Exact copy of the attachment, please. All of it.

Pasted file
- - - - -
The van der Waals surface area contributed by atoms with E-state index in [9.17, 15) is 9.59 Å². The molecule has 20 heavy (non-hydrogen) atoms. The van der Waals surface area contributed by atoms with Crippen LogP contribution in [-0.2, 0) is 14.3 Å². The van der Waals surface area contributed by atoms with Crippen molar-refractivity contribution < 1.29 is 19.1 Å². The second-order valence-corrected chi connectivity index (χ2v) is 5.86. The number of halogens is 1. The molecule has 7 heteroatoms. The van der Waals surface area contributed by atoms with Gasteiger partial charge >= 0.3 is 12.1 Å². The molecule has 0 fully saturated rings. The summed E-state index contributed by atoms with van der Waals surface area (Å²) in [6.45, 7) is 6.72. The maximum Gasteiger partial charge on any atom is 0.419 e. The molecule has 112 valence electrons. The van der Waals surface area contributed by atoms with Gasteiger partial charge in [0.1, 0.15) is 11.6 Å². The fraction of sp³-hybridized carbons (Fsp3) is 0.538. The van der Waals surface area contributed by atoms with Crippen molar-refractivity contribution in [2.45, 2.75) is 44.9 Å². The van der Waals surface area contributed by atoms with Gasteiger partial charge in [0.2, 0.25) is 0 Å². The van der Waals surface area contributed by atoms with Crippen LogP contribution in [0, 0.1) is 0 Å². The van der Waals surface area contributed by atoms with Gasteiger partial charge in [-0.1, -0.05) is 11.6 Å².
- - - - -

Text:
The van der Waals surface area contributed by atoms with E-state index in [9.17, 15) is 9.59 Å². The molecule has 20 heavy (non-hydrogen) atoms. The van der Waals surface area contributed by atoms with Crippen LogP contribution in [-0.2, 0) is 14.3 Å². The van der Waals surface area contributed by atoms with Crippen molar-refractivity contribution < 1.29 is 19.1 Å². The second-order valence-corrected chi connectivity index (χ2v) is 5.86. The number of halogens is 1. The molecule has 7 heteroatoms. The van der Waals surface area contributed by atoms with Gasteiger partial charge >= 0.3 is 12.1 Å². The molecule has 0 fully saturated rings. The summed E-state index contributed by atoms with van der Waals surface area (Å²) in [6.45, 7) is 6.72. The maximum Gasteiger partial charge on any atom is 0.419 e. The molecule has 112 valence electrons. The van der Waals surface area contributed by atoms with Gasteiger partial charge in [0.1, 0.15) is 11.6 Å². The fraction of sp³-hybridized carbons (Fsp3) is 0.538. The van der Waals surface area contributed by atoms with Crippen molar-refractivity contribution in [2.45, 2.75) is 44.9 Å². The van der Waals surface area contributed by atoms with Gasteiger partial charge in [0.2, 0.25) is 0 Å². The van der Waals surface area contributed by atoms with Crippen LogP contribution in [0, 0.1) is 0 Å². The van der Waals surface area contributed by atoms with Gasteiger partial charge in [-0.1, -0.05) is 11.6 Å².